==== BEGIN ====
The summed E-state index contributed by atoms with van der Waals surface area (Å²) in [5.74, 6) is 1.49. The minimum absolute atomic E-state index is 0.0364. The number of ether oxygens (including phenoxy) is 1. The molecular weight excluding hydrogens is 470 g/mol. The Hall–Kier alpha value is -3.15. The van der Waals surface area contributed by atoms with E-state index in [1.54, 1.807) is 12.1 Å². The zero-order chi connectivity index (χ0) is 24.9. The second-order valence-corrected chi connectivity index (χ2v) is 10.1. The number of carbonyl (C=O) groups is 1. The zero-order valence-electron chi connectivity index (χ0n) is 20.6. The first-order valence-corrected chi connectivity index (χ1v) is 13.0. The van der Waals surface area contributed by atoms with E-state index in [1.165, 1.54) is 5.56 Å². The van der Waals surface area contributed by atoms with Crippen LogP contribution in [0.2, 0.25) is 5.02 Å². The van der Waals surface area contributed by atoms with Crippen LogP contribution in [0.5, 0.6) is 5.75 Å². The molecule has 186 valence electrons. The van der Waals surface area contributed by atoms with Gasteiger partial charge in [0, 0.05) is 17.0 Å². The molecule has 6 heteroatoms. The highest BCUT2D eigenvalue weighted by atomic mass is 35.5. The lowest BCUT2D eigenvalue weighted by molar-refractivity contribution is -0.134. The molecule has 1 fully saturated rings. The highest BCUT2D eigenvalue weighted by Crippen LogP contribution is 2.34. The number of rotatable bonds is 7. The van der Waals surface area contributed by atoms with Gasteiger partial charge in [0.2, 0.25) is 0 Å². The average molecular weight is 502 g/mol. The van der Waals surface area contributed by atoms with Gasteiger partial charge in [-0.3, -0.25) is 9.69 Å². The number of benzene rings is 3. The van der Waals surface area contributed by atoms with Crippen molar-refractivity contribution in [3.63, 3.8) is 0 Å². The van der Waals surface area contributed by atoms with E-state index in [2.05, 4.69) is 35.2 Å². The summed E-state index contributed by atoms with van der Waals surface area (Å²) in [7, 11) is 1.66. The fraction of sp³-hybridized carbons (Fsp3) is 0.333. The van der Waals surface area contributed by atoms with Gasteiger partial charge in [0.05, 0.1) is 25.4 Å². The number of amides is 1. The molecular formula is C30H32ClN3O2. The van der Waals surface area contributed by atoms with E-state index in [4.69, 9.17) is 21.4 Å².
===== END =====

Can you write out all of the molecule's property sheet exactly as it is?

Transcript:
The summed E-state index contributed by atoms with van der Waals surface area (Å²) in [5.74, 6) is 1.49. The minimum absolute atomic E-state index is 0.0364. The number of ether oxygens (including phenoxy) is 1. The molecular weight excluding hydrogens is 470 g/mol. The Hall–Kier alpha value is -3.15. The van der Waals surface area contributed by atoms with E-state index in [1.54, 1.807) is 12.1 Å². The zero-order chi connectivity index (χ0) is 24.9. The second-order valence-corrected chi connectivity index (χ2v) is 10.1. The number of carbonyl (C=O) groups is 1. The zero-order valence-electron chi connectivity index (χ0n) is 20.6. The first-order valence-corrected chi connectivity index (χ1v) is 13.0. The van der Waals surface area contributed by atoms with E-state index in [1.165, 1.54) is 5.56 Å². The van der Waals surface area contributed by atoms with Crippen LogP contribution in [0.2, 0.25) is 5.02 Å². The van der Waals surface area contributed by atoms with Crippen LogP contribution in [0.5, 0.6) is 5.75 Å². The molecule has 186 valence electrons. The van der Waals surface area contributed by atoms with Gasteiger partial charge in [0, 0.05) is 17.0 Å². The molecule has 6 heteroatoms. The highest BCUT2D eigenvalue weighted by atomic mass is 35.5. The lowest BCUT2D eigenvalue weighted by molar-refractivity contribution is -0.134. The molecule has 1 fully saturated rings. The highest BCUT2D eigenvalue weighted by Crippen LogP contribution is 2.34. The number of rotatable bonds is 7. The van der Waals surface area contributed by atoms with Gasteiger partial charge in [0.2, 0.25) is 0 Å². The average molecular weight is 502 g/mol. The van der Waals surface area contributed by atoms with Gasteiger partial charge in [-0.3, -0.25) is 9.69 Å². The number of benzene rings is 3. The van der Waals surface area contributed by atoms with Crippen molar-refractivity contribution in [3.63, 3.8) is 0 Å². The van der Waals surface area contributed by atoms with E-state index in [2.05, 4.69) is 35.2 Å². The summed E-state index contributed by atoms with van der Waals surface area (Å²) in [7, 11) is 1.66. The fraction of sp³-hybridized carbons (Fsp3) is 0.333. The van der Waals surface area contributed by atoms with Gasteiger partial charge in [0.05, 0.1) is 25.4 Å². The number of amides is 1. The molecular formula is C30H32ClN3O2. The van der Waals surface area contributed by atoms with E-state index in [4.69, 9.17) is 21.4 Å².